Stephen's mother hated school almost as much as Stephen did. Almost every day there were calls from the school about Stephen. In grade primary he tried to stab a child with scissors. He was swearing at his teachers by grade one. On Grade two it was stealing lunch money. Every time they seemed to get one problem under control, he was into something else. Everyone seemed at a loss about what to do except her brother, who took him  Irish mossing every chance he could. It didn't matter what the weather was like, Stephen was out there. His uncle said that by the time he was ten, he could do the work of a grown man. There was no fear in Stephen. Cold weather, big swells, nothing bothered him. He refused to do any homework from fourth grade on. Up until that grade, his teachers let him go out for a walk around the building every hour or so, but when a set of keys went missing and were "discovered" by Stephen a few days later, the walks ended. Still, compared to the last few years, this was easy.

Stephen was suspended from 7th grade after two weeks when he threw a match into a boy's locker. Why? The boy called him stupid. He was out for a week, then after only two more days, he was thrown out for making death threats against the teacher. His parents tried home school and they thought they were getting somewhere. Until they got a call from the bank. They were overdrawn. When it all came out Stephen had stolen the cash card and figured out the password and had taken out $500 dollars. They still don't know how he did it. Before they could even sort that out, Stephen was arrested for vandalizing the school. He would have only received probation, but after giving the judge the finger, he was sent to the Shelbourne Youth Centre. It was the staff there that finally figured it out. This guy could not sit still for anything, he said the first thing that came to his mouth, and was constantly getting in bigger trouble for it. He saw the doctor, ADHD was diagnosed, and he was given medication for this in the Youth Centre. But what will happen in two months when he gets out? His motherShe spends a lot of sleepless nights thinking about that.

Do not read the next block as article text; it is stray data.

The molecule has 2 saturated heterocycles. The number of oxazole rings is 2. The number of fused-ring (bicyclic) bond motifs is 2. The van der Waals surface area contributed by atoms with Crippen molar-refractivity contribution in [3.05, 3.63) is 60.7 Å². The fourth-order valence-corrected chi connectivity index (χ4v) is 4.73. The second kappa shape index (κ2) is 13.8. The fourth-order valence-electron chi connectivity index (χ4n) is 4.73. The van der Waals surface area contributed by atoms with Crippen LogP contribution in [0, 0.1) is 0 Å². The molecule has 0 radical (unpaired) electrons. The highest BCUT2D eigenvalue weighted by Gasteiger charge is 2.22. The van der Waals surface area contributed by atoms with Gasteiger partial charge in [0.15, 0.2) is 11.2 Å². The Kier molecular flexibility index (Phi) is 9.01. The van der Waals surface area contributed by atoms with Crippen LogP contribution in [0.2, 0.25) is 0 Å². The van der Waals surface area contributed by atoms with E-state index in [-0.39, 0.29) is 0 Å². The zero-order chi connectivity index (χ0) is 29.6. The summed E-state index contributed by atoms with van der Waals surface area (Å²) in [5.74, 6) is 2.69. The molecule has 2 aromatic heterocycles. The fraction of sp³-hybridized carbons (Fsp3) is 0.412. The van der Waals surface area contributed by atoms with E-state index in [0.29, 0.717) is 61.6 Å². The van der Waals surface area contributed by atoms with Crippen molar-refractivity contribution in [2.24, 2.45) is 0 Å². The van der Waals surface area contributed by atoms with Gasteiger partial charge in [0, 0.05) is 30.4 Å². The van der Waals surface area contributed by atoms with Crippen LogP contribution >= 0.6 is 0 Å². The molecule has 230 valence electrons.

CD and depression


Charlene is 14, too. Her life didn't start out quite so difficult. In fact, her mom swears that until she was almost 10, there were no problems. That is hard for everyone to believe now. Her mom remembers thinking that Charlene was certainly starting the teen years early. At age 11 she was having a tantrum about not being able to go out with her boyfriend who was 15. You could hardly blame her. By the time Charlene was 11, she looked like she was 15 or 16. Unfortunately, she did not have the maturity of a 16 year old. She ran away from home at age 12 for a week before they could find her. She brought a bottle of rum to school and got drunk. But more than this, she was absolutely unbearable to live with. She had become super defiant, and would fight her parents or anyone else for no reason at all. She never seemed happy, just angry. Unless she was with her friends, which by age 13 or 14 were 18 or so. Her parents kept asking themselves, "what had happened to their old daughter?” She was failing in school mostly because she was never there. She was never where she told her parents she said she was. The first clue came when she came home high on something and told her parents she was going up stairs to bed. They heard a crash and came in the bathroom to find her trying to cut herself with a broken mirror. Charlene wanted to die. Her boyfriend of two months had left her. For a few weeks she just hung around the house and lay on her bed and listened to music. Her parents let her out one night to go to her girlfriend's house. They got a call later that night that Charlene had admitted to taking a half a bottle of Tylenol.

It is not uncommon that a mood disorder along with CD gets missed. There are usually so many pressing problems to sort out and so many different stressors, that it isn't until suicide is tried or talked of that many families, physicians, and other health professionals consider comorbid depression. Recent studies of teenagers who have committed suicide have found that these children are about three times more likely to have CD and 15 times more likely to abuse substances.(15) Suicide is worth worrying about in CD.

CD plus Tourettes, OCD, and ADHD